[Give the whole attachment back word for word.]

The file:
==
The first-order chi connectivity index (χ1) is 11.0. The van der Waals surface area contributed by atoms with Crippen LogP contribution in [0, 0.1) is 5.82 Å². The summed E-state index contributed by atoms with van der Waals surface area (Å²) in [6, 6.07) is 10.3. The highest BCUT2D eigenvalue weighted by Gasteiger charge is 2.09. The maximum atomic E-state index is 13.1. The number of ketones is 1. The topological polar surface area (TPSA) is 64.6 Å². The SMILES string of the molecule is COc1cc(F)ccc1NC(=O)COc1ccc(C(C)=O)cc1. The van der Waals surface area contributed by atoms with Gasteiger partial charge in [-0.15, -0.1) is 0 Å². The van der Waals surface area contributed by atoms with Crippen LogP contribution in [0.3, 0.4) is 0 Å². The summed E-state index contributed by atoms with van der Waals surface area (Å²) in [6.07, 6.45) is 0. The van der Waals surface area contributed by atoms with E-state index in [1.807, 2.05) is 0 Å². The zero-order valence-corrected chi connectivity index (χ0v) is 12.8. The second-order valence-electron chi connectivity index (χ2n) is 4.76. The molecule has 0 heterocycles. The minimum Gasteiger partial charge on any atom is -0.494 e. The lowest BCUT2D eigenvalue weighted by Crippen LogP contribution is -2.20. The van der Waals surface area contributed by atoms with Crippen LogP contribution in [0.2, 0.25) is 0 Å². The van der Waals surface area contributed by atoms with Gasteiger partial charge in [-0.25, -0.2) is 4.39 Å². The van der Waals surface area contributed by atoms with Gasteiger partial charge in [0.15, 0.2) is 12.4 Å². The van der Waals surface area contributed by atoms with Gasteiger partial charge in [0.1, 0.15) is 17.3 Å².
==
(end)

The first-order chi connectivity index (χ1) is 11.0. The van der Waals surface area contributed by atoms with Crippen LogP contribution in [0, 0.1) is 5.82 Å². The summed E-state index contributed by atoms with van der Waals surface area (Å²) in [6, 6.07) is 10.3. The highest BCUT2D eigenvalue weighted by Gasteiger charge is 2.09. The maximum atomic E-state index is 13.1. The number of ketones is 1. The topological polar surface area (TPSA) is 64.6 Å². The SMILES string of the molecule is COc1cc(F)ccc1NC(=O)COc1ccc(C(C)=O)cc1. The van der Waals surface area contributed by atoms with Gasteiger partial charge in [-0.15, -0.1) is 0 Å². The van der Waals surface area contributed by atoms with Crippen LogP contribution in [0.3, 0.4) is 0 Å². The summed E-state index contributed by atoms with van der Waals surface area (Å²) in [6.07, 6.45) is 0. The van der Waals surface area contributed by atoms with E-state index in [1.807, 2.05) is 0 Å². The zero-order valence-corrected chi connectivity index (χ0v) is 12.8. The second-order valence-electron chi connectivity index (χ2n) is 4.76. The molecule has 0 heterocycles. The minimum Gasteiger partial charge on any atom is -0.494 e. The lowest BCUT2D eigenvalue weighted by Crippen LogP contribution is -2.20. The van der Waals surface area contributed by atoms with Crippen LogP contribution in [0.2, 0.25) is 0 Å². The van der Waals surface area contributed by atoms with Gasteiger partial charge in [-0.25, -0.2) is 4.39 Å². The van der Waals surface area contributed by atoms with Gasteiger partial charge in [0.15, 0.2) is 12.4 Å². The van der Waals surface area contributed by atoms with Gasteiger partial charge in [0.1, 0.15) is 17.3 Å².